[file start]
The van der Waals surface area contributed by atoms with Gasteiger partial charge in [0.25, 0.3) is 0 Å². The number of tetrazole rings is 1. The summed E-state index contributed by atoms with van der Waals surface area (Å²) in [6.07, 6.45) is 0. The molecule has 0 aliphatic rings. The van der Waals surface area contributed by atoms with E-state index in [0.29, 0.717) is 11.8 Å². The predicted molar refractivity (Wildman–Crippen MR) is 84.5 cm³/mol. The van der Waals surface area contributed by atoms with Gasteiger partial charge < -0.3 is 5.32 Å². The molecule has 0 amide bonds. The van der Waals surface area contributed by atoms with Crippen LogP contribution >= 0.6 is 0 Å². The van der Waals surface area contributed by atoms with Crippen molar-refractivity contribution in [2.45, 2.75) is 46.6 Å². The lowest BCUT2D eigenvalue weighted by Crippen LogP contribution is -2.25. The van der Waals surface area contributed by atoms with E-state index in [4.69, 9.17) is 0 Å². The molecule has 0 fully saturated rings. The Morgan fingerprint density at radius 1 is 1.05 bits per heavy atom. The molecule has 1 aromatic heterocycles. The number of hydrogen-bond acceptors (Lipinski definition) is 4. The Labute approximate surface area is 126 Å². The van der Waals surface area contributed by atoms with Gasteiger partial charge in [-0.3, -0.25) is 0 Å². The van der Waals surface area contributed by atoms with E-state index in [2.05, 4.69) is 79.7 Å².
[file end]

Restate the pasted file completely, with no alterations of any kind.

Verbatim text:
The van der Waals surface area contributed by atoms with Gasteiger partial charge in [0.25, 0.3) is 0 Å². The number of tetrazole rings is 1. The summed E-state index contributed by atoms with van der Waals surface area (Å²) in [6.07, 6.45) is 0. The molecule has 0 aliphatic rings. The van der Waals surface area contributed by atoms with E-state index in [0.29, 0.717) is 11.8 Å². The predicted molar refractivity (Wildman–Crippen MR) is 84.5 cm³/mol. The van der Waals surface area contributed by atoms with Gasteiger partial charge < -0.3 is 5.32 Å². The molecule has 0 amide bonds. The van der Waals surface area contributed by atoms with Crippen LogP contribution >= 0.6 is 0 Å². The van der Waals surface area contributed by atoms with Crippen molar-refractivity contribution in [2.45, 2.75) is 46.6 Å². The lowest BCUT2D eigenvalue weighted by Crippen LogP contribution is -2.25. The van der Waals surface area contributed by atoms with E-state index in [4.69, 9.17) is 0 Å². The molecule has 0 fully saturated rings. The Morgan fingerprint density at radius 1 is 1.05 bits per heavy atom. The molecule has 1 aromatic heterocycles. The number of hydrogen-bond acceptors (Lipinski definition) is 4. The Labute approximate surface area is 126 Å². The van der Waals surface area contributed by atoms with Gasteiger partial charge in [-0.3, -0.25) is 0 Å². The van der Waals surface area contributed by atoms with E-state index in [2.05, 4.69) is 79.7 Å².